A sword’s keen edge bites into my shoulder from the left, and a roar of pain booms through the chamber. Pain burrows through my nervous system as I feel that same primal fear known to all men. Except I am not like other men; I have learned to control it. To harness it.

“It’s Dur—” My talons rip through the man’s jugular, arterial spray coating my face and stinging my eyes. With a vicious kick, I boot the dying man to the ground and turn to face the last combatant. 

Fear has stripped this man of his strength. Of his will. Of his dignity. The bloodied sword in his hands trembles. It’s Gustav.

“Please don’t hurt me,” he whimpers. He staggers backwards, his eyes darting to his fallen comrades to my right,  their blood still rich in the air like a fine wine. 

My mouth spreads into a feral grin. Gustav’s heart is beating so hard I can almost hear it crash against his ribs. 

“Please. Please don’t hurt me. I didn’t want to hurt you.”

I shake my head ruefully. If there is one thing more powerful than fear itself, it's the mystique of fear. A reputation can defeat armies, shatter kingdoms and slay Kings. 

But those tales are reserved for the living.

I smile at Gustav. There is no warmth in my face as the last of the torchlight flickers across my pale white skin. 

“Run, little man. Run as fast as you can.” 


Judge's comment

"A bold and darkly indulgent vignette, with a firm grasp of the fantasy genre at its most gruesome. Thomas writes vividly with a turn for the macabre that would make George R R Martin proud. I'd be interested to read more about our assassin anti-hero Durak Anar, the Devourer of Souls. Who is he? Why does he devour souls? And indeed does the quality of them affect his appetite? Likewise, the Tomb of the Ancients, which hits at a lost power or civilisation buried to time. Tantalising details. There's much to develop here, plenty of lore to hint at, and build on. Thomas clearly has a knack for filmic action and dialogue. I look forward to reading the full story one day. "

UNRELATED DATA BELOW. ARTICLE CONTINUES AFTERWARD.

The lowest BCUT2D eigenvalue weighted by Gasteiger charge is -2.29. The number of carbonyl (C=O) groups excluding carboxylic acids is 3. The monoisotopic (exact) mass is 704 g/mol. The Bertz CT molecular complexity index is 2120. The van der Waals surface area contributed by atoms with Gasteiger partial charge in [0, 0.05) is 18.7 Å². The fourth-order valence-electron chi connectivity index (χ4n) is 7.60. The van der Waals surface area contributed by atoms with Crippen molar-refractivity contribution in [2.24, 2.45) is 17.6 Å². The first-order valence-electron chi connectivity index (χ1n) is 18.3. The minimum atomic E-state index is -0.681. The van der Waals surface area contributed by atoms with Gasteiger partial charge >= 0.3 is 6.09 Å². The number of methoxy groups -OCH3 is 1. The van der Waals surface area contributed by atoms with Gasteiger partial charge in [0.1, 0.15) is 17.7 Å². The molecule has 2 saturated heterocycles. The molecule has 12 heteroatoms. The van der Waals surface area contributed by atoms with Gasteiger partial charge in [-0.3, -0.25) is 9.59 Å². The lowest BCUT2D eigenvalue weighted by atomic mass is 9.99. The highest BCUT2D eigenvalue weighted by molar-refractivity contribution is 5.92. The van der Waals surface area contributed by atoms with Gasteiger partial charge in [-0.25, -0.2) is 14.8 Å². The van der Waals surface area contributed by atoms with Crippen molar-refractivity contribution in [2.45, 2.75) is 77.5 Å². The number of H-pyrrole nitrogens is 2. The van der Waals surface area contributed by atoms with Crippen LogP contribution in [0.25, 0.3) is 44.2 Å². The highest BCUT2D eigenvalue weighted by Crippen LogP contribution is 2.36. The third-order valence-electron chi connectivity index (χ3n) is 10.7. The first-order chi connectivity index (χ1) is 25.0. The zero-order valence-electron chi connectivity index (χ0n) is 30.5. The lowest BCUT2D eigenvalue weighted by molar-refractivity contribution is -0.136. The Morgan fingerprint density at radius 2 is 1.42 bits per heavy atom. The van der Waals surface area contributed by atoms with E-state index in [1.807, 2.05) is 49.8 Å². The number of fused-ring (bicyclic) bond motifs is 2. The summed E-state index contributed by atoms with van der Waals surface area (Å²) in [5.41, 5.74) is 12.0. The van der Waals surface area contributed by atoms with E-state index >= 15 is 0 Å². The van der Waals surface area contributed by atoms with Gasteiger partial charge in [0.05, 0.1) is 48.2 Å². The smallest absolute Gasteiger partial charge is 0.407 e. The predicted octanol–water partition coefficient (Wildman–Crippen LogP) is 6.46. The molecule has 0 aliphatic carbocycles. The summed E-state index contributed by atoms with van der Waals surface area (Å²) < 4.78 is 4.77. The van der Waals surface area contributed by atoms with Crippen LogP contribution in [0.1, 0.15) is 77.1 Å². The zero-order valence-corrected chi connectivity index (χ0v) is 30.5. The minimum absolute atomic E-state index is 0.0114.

a8eba36c28fab38dfb97ec18aa10404d1eda5754.pngJack Solloway

About the author

How long have you been practising this artform, and what first attracted you to it?

I've been writing for most of my life but it's only within the last four years that I've truly committed myself to writing as an artform. I've always been enamoured by the power of the written word and the inherent power within stories and the way they can move both myself and others. It's the purest form of magic that I know.

How did you get started? Was there anything that you found particularly helpful?

I started writing seriously by scheduling a set time I would write every morning during the pandemic. I did this repeatedly for two years until the habit of writing every day was ingrained into me so I had the inbuilt discipline to write consistently. I found it useful to learn from other writers and utilise as many resources as I could, but more importantly ask better questions about my work and myself as a writer. For example, if I was struggling with a particular narrative problem, I would seek out specific information relating to that problem in order to resolve and learn from the experience. Keeping my learning fixated around specific problems or learning objectives that I was trying to overcome allowed me to keep a narrow focus on what I needed to improve upon without me being overwhelmed by the vast scope of information that there is on writing as a whole.

What advice would you give to someone looking to pick up the same artform?

Write every day or as much as you can. You only improve by putting in the hours, and most importantly just have fun.

Is there an achievement that you're particularly proud of?

I had my first short story, "Only in Death" be published as part of a short story anthology called Spun Stories which was an amazing feeling and experience.

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Thomas M. Dissa is from the UK, he is a full time Marketing and Communications Coordinator who spends his free time writing fiction, doing Brazilian Jiu Jitsu and playing League of Legends.

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Author